Parenting

Why I Arm Myself — And The Teen Girls In My Life — With Self-Defense Weapons

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For our holiday gift exchange last year, one of my girlfriends gave our coffee group Bombas and pink pepper spray keychains. This year, I will give my nieces something along the lines of lipstick tasers or tactical pens. These unobtrusive, chic weapons are the perfect gift and fit nicely in any woman’s Christmas stocking!

What bullshit. And the bullshit isn’t about ceding limited stocking space for a petite self-defense weapon; the bullshit is the ugly but realistic fact that we women need to arm ourselves with weapons at all. And why do we have to? Because we are women.

British barrister Harriet Johnson, reacting to the recent disappearance of Londoner Sarah Everard, had this to say in her viral March 10 tweet:

Johnson is not exaggerating. From the time I was old enough to start taking the city bus to school, my mother instructed me to “go for the eyes and pop them out like olives” if I were attacked. My girlfriends and I were shown how to hold keys to defend ourselves. (Do not slide them between your fingers; close your fist around one or two of them so they can be used to puncture. Think shower scene in “Psycho.”) And everyone knew that if you were being assaulted, yell “fire”—because if you yelled “rape” no one would come.

I have tried carrying pepper spray, but an unfortunate incident put the kibosh on that. Turns out that when a kid steals a teacher’s keys and goes on a “spray-spree” down the wing of a high school—causing 300+ hacking and panicked students and teachers to be evacuated—somebody’s gonna pay for it. (In this case, luckily, it was the soon-to-be-homeschooled freshman perpetrator. After a contrite apology, and swift intervention of the teachers’ union, this teacher was allowed to keep my job, as long as I never brought capsicum into the school again. And, thankfully, no one suffered any lingering post-pepper-spray effects.)

I have also tried manning myself with a Kitty Kat, a brilliant metal self-defense keychain that is the outline of a cat head. Sadly, a policeman at the Secretary of State’s office confiscated it. This is how it went down:

Policeman: This could do quite a bit of damage.

Me: Really?! That’s what I was going for!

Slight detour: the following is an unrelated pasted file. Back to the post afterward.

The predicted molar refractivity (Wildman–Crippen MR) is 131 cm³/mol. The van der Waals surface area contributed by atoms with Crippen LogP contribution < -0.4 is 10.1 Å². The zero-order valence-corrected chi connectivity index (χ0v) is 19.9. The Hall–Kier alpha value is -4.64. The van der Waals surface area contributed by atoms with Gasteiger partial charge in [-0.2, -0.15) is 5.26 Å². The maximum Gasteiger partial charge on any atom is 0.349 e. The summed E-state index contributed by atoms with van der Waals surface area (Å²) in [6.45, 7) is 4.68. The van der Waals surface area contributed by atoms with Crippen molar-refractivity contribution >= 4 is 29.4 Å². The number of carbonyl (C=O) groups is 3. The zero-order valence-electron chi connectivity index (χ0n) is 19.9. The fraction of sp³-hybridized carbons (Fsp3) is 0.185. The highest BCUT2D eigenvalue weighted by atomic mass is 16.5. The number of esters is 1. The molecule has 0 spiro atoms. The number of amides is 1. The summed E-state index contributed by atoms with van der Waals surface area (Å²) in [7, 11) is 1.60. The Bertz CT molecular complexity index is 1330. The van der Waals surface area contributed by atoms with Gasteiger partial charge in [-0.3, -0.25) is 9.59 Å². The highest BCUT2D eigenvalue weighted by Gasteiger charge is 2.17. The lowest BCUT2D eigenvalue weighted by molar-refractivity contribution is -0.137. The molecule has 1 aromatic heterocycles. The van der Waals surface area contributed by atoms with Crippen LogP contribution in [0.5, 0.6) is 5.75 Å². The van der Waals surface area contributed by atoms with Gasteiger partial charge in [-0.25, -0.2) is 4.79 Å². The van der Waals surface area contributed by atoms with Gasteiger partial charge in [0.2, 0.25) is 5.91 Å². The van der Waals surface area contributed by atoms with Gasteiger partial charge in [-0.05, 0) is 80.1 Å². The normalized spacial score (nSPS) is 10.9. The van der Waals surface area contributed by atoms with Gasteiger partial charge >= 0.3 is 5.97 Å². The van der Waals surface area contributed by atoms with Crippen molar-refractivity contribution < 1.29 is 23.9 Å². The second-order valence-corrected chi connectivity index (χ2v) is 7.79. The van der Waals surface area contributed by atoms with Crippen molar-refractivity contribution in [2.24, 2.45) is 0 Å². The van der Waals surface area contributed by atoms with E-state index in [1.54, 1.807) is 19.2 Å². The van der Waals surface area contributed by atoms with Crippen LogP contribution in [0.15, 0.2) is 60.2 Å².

Policeman: The only purpose for these is to harm someone—

Me: I know!

Policeman: —and that’s why they’re illegal.

One thing I really loved about my dear Kitty Kat is the way you could poke your fingers through the eyeholes and hold it like a pair of brass knuckles. Too often you hear of pepper spray being turned against the victim—and I imagine it’s about the same for any self-defense tool, taser, pocketknife, screwdriver, etc. An attacker could easily knock any of these from a shaky or sweaty or frozen grip. But, try to pry my Kitty Kat from my gnarled, bony knuckles and I am going to gouge your eyes out (like olives!) with her adorable ears.

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If it’s bullshit that we women need to arm ourselves, it’s double-bullshit that we need to hunt around for “acceptable” self-defense weapons. If you search up our options, you are going to confuse yourself. In Rhode Island, stun guns are illegal; in North Carolina, they are legal, but you cannot conceal and carry off of your property. In Michigan, pepper spray is legal as long as it is less than 1.2 oz. and does not contain more than 18% oleoresin capsicum; in New Jersey, you can have it if you’re 18 and not a felon. And, in 21 states, Kitty Kats are flat out illegal. All 50 states agree that Q-tips and styrofoam, with no restrictions, are lawful—so we might as well carry these to ward off our predators.

In her article for Motherly, Jamie Orsini angrily asserts that the conversation about how our women should protect themselves is misguided; the onus needs to be on men. “Instead of giving our daughters rape whistles,” she says, “we should teach our sons to not rape.”

I couldn’t agree more with Orsini. At this juncture, too many of our “sons” see rape as a potential punchline, something they can snort at and snigger about. Texas oilman Clayton Williams once told a group, including reporters, that “Rape is kinda like the weather. If it’s inevitable, relax and enjoy it.” (He later explained that he was “joking.” Hilarious, Clay, really hilarious.) Heartthrob Jason Momoa publicly quipped: “I love sci-fi and fantasy because I can rape beautiful women.” (He later apologized for his “truly tasteless comment” [insert eyeroll here].) And Trump? Who even needs to be reminded of his “grab them by the p*ssy” anthem—written off by a large percentage of the public as “locker room banter”?

These are just a micro-selection of not-universally-reviled “rape humor”—and it is, sadly, a reflection of a f*cked up society. Horribly f*cked up. Have we made progress since 1990, when Williams made his lovely rape-weather analogy? Is it time that we can take away our daughters’ self-defense rape whistles?

Obviously, not yet. And that is why, this December, I’ll beautifully wrap a darling and potentially-lethal Kitty Kat for every niece. Illegal or not, I’m putting one in my own stocking too.

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